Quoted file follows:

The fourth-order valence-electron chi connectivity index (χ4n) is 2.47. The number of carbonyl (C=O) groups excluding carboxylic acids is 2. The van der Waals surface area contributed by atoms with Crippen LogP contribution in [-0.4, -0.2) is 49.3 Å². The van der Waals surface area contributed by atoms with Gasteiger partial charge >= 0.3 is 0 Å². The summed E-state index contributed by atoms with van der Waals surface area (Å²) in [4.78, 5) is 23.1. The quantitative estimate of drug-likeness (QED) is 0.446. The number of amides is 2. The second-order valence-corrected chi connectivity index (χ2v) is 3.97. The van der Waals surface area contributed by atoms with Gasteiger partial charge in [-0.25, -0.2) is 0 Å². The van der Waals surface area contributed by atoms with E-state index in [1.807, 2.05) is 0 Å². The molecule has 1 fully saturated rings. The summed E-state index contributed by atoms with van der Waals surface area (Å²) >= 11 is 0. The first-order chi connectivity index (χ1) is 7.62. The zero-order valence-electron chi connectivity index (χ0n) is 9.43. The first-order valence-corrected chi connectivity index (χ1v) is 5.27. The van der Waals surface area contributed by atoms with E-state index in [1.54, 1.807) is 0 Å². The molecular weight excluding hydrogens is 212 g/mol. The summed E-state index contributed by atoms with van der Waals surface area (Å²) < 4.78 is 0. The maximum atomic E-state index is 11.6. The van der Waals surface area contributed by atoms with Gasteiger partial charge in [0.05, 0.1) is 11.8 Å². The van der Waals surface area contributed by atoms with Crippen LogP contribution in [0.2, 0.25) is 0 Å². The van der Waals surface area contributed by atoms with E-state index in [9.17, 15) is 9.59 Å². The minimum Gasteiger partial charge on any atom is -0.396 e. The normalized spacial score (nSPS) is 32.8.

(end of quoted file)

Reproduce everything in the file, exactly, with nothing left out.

The fourth-order valence-electron chi connectivity index (χ4n) is 2.47. The number of carbonyl (C=O) groups excluding carboxylic acids is 2. The van der Waals surface area contributed by atoms with Crippen LogP contribution in [-0.4, -0.2) is 49.3 Å². The van der Waals surface area contributed by atoms with Gasteiger partial charge >= 0.3 is 0 Å². The summed E-state index contributed by atoms with van der Waals surface area (Å²) in [4.78, 5) is 23.1. The quantitative estimate of drug-likeness (QED) is 0.446. The number of amides is 2. The second-order valence-corrected chi connectivity index (χ2v) is 3.97. The van der Waals surface area contributed by atoms with Gasteiger partial charge in [-0.25, -0.2) is 0 Å². The van der Waals surface area contributed by atoms with E-state index in [1.807, 2.05) is 0 Å². The molecule has 1 fully saturated rings. The summed E-state index contributed by atoms with van der Waals surface area (Å²) >= 11 is 0. The first-order chi connectivity index (χ1) is 7.62. The zero-order valence-electron chi connectivity index (χ0n) is 9.43. The first-order valence-corrected chi connectivity index (χ1v) is 5.27. The van der Waals surface area contributed by atoms with E-state index in [1.54, 1.807) is 0 Å². The molecular weight excluding hydrogens is 212 g/mol. The summed E-state index contributed by atoms with van der Waals surface area (Å²) < 4.78 is 0. The maximum atomic E-state index is 11.6. The van der Waals surface area contributed by atoms with Gasteiger partial charge in [0.05, 0.1) is 11.8 Å². The van der Waals surface area contributed by atoms with Crippen LogP contribution in [0.2, 0.25) is 0 Å². The van der Waals surface area contributed by atoms with E-state index in [9.17, 15) is 9.59 Å². The minimum Gasteiger partial charge on any atom is -0.396 e. The normalized spacial score (nSPS) is 32.8.